Pandemic Disrupts Arab Students’ Dreams of Studying Abroad

/ 08 Jul 2020

Pandemic Disrupts Arab Students’ Dreams of Studying Abroad

Thousands of students in the Arab World who had hoped to complete their higher education overseas this fall are having to put their dreams on hold because of closed university campuses in the United States and Europe, travel and visa restrictions, strained finances and other hardships brought on by the Covid-19 pandemic.

Some who wanted to come to the United States now find that possibility hinges on university decisions about whether to hold classes in person or online. U.S. immigration officials announced this week that student visas would not be issued to people enrolled in programs that are fully online, and that students already in the United States must leave “or take other measures, such as transferring to a school with in-person instruction,” if they want to remain.

Bishoy Magdy Zaki, a 29-year-old Egyptian, is among the students whose plans were in limbo. Zaki was preparing to start a Ph.D. program in the United States in September, but the coronavirus lockdown measures “stopped everything,” he said.

Zaki, who earned a bachelor’s degree in economics from Cairo University and a master’s degree in public policy from the American University in Cairo, was accepted at three doctoral scholarship programs in the United States late last year and was supposed to choose one by the end of April. But when the coronavirus crisis made it unlikely he would get to study on a U.S. campus this fall, he requested one-year postponements of his scholarship offers.

On-Campus Study Preferred

“It seems that universities are suffering financially,” Zaki said in a phone call. “One of the universities that had previously accepted my request to postpone the scholarship for the next year reconsidered its decision and asked me to start studying online or not to continue the scholarship.”

The university told him that because of the financial stress caused by the coronavirus, funding would be withdrawn for international students who could not travel on schedule, Zaki explained.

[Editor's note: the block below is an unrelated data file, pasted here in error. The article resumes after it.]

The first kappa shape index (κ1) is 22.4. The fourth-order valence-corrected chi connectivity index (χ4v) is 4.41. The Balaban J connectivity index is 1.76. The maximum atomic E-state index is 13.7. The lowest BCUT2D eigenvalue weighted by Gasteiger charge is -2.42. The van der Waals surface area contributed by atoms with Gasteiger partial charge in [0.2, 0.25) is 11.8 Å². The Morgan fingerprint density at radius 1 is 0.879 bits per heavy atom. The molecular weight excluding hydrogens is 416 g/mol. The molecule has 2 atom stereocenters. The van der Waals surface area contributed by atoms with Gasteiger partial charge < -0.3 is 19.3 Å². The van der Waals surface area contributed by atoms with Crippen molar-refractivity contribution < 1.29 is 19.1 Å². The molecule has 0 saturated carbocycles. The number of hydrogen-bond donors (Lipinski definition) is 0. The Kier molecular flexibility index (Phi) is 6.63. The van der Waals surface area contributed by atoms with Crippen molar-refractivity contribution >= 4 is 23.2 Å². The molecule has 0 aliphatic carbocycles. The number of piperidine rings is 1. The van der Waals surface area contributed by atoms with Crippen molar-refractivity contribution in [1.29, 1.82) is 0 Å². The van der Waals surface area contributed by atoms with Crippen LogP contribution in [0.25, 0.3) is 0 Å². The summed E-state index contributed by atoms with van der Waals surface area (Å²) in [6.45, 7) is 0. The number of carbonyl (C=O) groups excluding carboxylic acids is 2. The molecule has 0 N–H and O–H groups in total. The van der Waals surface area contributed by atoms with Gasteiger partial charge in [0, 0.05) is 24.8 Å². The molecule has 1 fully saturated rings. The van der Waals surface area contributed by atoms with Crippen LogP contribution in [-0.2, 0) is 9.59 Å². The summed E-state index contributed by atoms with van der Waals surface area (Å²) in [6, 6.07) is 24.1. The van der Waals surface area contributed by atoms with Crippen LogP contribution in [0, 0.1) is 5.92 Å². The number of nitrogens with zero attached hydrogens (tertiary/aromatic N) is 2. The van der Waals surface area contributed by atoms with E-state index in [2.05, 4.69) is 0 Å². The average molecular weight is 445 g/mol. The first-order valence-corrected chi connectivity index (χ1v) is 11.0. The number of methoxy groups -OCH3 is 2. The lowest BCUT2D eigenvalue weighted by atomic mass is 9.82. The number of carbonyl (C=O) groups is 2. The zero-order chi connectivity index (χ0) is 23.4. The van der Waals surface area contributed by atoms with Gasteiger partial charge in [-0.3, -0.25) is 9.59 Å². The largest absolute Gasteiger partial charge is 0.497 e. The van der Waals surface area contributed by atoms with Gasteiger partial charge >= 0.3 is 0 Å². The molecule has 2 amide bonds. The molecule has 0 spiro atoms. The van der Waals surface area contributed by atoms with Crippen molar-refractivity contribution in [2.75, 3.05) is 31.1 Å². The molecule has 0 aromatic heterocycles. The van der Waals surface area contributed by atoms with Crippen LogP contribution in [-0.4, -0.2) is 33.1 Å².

The other two universities have told Zaki that they can postpone his admission for the next year, or he can start by distance education this year and travel later when the situation stabilizes. But Zaki wants to study in the United States even if he has to wait a year.

“My dream is to travel and study abroad, not to study from here online,” he said.

He added that the scholarship offers included a research assistantship that would pay him enough to help cover his personal expenses—a benefit he would lose if he studied remotely.

“My dream is to travel and study abroad, not to study from here online.”

Bishoy Magdy Zaki   a 29-year-old Egyptian student

Another student, Menna Ali, a 27-year-old graduate of the American University in Cairo, is in a similar predicament. Ali was preparing to start a Ph.D. program at Columbia University, in New York, but “all travel procedures have stopped because of the epidemic,” she said.

Like Zaki, she rejects the idea of studying remotely. “The university has not yet contacted me about alternative plans,” she said. “However, I do not wish to study online.”

Studying remotely would mean “that I will lose my travel experience and meeting colleagues from other nationalities,” Ali said. “This is an important and essential part of the experience of studying abroad.”

She understands that the university is still sorting out the details of its plans for reopening this fall. “The situation in the United States, and specifically in New York, is dangerous,” she said. “I think they are now helpless to do anything and just waiting, just like me here, until the situation stabilizes.”

Postponed Dreams

Summer is usually the season when students who have just finished high school are getting ready for the next step in their academic journey. However, things look different this year.

“There is a clear change in the behavior of students. Instead of being busy writing to universities and filling out visa applications, they are concerned about the possibility of actually traveling abroad safely and pursuing the studies they have always dreamed of,” said Sami Al-Ahmad, a co-founder of MARJ3, a platform specialized in advertising opportunities abroad. (See a related article, “MARJ3, a Platform Linking Youth and Education, Takes a New Path After Covid-19.”)